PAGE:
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OP52 Exploring the association between tuberculosis and diabetes in a UK primary care dataset
  1. F Pearson1,
  2. P Huangfu1,
  3. M Pearce2,
  4. R McNally2,
  5. N Unwin3,
  6. JA Critchley1
  1. 1Population Health Research Institute, St George’s, University of London, London, UK
  2. 2Institute of Health and Society, Newcastle University, Newcastle-upon-Tyne, UK
  3. 3Faculty of Medicine, University of West Indies, Cave Hill, Barbados

Abstract

Background Many studies have found an increased risk of pulmonary tuberculosis (PTB) amongst those with Diabetes Mellitus (DM), however, evidence on whether the association is specific to disease sub-types or is bi-directional remains sparse. This study assesses rates of TB, PTB and EPTB amongst those with DM, Type 1 DM (T1DM) and Type 2 DM (T2DM) comparative to those without. It also assesses the converse to investigate association bi-directionality.

Methods Retrospective cohort analyses were completed using primary care data from The Health Improvement Network database (2003–2009). Individuals were classified as either exposed to or unexposed to TB, PTB, EPTB, DM, T1DM or T2DM. The incidence rate ratios (IRR) were calculated amongst each exposure group for outcomes of interest (TB, PTB, EPTB or DM, T1DM, T2DM) using negative binomial regression.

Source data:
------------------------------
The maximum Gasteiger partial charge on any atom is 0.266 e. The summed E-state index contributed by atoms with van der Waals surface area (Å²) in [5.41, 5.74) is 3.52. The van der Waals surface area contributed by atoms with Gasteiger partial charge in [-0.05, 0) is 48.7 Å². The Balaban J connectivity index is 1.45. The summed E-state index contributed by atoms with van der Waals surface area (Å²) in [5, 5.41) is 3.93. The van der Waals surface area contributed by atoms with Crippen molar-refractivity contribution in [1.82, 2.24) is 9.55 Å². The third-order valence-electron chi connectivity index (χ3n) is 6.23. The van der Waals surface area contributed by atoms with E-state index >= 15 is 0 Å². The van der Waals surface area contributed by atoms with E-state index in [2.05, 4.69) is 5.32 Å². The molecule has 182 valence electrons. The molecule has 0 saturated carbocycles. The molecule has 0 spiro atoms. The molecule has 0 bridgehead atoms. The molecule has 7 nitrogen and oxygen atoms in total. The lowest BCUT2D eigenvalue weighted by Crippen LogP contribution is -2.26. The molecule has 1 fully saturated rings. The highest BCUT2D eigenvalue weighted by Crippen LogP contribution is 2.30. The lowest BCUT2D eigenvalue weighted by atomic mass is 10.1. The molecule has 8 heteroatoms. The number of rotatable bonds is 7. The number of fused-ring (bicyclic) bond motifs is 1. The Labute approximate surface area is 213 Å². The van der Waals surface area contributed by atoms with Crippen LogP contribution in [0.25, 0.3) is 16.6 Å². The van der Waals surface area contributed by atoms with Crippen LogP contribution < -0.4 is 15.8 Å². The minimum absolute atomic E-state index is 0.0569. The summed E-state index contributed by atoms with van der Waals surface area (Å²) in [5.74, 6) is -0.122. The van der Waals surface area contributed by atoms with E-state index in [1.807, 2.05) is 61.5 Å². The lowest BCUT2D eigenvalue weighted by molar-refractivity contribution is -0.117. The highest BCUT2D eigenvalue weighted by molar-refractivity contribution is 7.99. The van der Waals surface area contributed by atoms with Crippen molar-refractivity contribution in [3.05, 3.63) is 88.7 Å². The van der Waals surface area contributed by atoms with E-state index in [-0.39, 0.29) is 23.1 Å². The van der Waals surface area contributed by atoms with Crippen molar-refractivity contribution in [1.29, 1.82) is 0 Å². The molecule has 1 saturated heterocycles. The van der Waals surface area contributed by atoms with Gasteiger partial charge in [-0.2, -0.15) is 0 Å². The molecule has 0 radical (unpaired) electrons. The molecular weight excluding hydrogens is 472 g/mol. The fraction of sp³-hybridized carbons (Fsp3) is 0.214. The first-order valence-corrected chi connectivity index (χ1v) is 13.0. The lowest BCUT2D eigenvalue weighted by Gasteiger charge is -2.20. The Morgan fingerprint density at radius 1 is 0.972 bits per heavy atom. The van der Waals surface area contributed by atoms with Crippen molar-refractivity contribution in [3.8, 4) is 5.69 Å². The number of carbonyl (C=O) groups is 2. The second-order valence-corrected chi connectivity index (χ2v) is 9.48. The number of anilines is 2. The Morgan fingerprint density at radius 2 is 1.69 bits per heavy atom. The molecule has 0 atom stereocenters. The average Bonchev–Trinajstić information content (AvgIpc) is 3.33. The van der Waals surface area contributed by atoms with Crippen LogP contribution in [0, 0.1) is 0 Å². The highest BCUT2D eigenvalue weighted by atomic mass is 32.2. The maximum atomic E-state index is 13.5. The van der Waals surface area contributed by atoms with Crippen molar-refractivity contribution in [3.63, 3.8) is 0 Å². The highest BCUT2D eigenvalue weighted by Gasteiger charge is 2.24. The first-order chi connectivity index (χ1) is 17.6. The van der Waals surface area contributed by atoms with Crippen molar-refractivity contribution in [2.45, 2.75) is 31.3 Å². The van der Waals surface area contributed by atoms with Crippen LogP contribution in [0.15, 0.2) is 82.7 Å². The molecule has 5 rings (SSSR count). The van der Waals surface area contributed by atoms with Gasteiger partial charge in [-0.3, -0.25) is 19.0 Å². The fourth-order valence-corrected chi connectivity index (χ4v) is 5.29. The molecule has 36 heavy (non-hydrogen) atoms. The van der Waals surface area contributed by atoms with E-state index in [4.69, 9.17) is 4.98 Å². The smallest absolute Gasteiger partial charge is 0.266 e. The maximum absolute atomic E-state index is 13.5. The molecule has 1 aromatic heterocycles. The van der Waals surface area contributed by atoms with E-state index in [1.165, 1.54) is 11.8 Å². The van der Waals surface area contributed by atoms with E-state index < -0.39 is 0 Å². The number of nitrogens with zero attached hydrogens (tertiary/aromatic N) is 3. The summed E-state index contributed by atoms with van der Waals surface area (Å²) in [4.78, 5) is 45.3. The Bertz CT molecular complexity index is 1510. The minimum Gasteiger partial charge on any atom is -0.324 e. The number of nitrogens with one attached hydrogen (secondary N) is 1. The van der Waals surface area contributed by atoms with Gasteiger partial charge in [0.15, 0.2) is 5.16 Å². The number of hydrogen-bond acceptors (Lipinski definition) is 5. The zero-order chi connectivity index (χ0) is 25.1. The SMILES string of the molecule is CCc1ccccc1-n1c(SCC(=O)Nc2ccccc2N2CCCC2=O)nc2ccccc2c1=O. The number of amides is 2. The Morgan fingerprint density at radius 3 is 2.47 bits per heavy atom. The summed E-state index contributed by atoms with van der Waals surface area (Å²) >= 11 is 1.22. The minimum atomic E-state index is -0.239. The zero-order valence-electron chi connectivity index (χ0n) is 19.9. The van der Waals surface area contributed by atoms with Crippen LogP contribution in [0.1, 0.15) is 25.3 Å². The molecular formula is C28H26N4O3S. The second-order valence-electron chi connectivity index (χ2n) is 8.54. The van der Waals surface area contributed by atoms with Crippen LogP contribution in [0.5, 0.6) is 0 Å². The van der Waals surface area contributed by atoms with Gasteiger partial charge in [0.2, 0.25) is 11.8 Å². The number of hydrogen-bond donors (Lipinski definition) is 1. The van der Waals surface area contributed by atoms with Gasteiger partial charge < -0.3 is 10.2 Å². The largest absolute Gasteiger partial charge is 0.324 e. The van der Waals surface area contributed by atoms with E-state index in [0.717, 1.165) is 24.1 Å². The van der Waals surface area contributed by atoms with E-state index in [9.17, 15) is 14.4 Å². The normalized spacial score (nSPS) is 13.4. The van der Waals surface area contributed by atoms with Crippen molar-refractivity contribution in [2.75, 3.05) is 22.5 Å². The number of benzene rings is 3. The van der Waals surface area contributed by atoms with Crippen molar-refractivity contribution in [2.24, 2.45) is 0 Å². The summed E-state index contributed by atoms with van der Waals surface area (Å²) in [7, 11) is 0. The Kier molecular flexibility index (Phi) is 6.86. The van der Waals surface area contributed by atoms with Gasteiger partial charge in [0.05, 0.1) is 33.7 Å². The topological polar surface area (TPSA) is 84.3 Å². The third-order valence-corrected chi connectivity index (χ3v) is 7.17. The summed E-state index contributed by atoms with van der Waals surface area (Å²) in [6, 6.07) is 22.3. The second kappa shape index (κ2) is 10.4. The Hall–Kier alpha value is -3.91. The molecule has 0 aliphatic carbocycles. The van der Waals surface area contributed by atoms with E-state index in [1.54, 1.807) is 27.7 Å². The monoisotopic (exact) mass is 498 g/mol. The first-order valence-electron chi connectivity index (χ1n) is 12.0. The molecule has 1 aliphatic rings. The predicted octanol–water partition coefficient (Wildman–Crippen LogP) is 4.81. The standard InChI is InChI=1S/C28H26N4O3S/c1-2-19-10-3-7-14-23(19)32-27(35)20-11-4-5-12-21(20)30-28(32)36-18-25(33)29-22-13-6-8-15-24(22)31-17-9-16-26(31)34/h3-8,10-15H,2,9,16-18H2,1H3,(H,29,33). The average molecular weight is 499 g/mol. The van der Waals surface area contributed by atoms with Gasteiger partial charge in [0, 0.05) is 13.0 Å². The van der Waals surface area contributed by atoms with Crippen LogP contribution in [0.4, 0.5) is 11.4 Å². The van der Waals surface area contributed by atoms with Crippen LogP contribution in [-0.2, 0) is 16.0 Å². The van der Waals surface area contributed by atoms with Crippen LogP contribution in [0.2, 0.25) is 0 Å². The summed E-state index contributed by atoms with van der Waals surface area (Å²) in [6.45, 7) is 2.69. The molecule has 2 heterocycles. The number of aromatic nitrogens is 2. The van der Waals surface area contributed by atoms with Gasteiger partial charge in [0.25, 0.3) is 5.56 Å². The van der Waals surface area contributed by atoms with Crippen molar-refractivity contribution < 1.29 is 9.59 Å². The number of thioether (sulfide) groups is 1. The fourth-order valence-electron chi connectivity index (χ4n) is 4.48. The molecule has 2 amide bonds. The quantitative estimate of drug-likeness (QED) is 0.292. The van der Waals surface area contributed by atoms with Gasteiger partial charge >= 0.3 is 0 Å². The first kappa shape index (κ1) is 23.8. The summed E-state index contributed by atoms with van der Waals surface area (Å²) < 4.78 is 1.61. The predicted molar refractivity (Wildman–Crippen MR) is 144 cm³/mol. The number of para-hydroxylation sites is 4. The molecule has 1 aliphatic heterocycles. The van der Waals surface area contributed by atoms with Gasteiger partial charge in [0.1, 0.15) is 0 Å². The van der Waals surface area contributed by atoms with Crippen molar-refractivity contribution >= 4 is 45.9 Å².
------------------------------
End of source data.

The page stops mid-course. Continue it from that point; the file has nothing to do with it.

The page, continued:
Results TB risk was increased amongst individuals with any DM type (IRR 1.50 (95% CI 1.27–1.76) p < 0.001), T1DM (IRR 1.46 (95% CI 1.10–1.92) P-value = 0.008) and T2DM (IRR 1.54 (95% CI 1.30–1.82) p < 0.001) compared to those without DM. The risk of EPTB amongst those with T1DM was also increased (IRR 2.09 (95% CI 1.19–3.66), p < 0.010). DM risk was increased amongst those who have had TB (IRR 5.65 (95% CI 5.19–6.16) p < 0.001), PTB (IRR 5.74 (95% CI 5.08–6.50) p < 0.001) and EPTB (IRR 4.66 (95% CI 3.94–5.51) p < 0.001) comparative to those without. The risk of T1DM was increased amongst those who have had TB (any sub-type) (IRR 5.49 (95% CI 5.02–6.02) p < 0.001) or EPTB (IRR 0.84 (95% CI 0.35–2.03) p < 0.001) compared to those without. The risk of T2DM was increased amongst those who have had TB (any sub-type) (IRR 2.21 (95% CI 1.68–2.91) p < 0.001), PTB (IRR 5.38 (95% CI 4.73–6.12) p < 0.001) and EPTB (IRR 4.36 (95% CI 3.65–5.22) p < 0.001) compared to those without.

Discussion Within a UK setting, TB risk was increased in those with DM as is DM risk amongst those who have had TB. We are not aware of other studies with sufficient power to assess the risk of DM among those with prior TB. Consideration of the specificity and directionality of these associations will be important in improving TB control and treatment as DM prevalence rises globally. Given the associations identified, it is likely the numbers of individuals suffering from co-morbid disease will burgeon with a need for heightened clinical attention to improve both diabetes control and TB outcomes.

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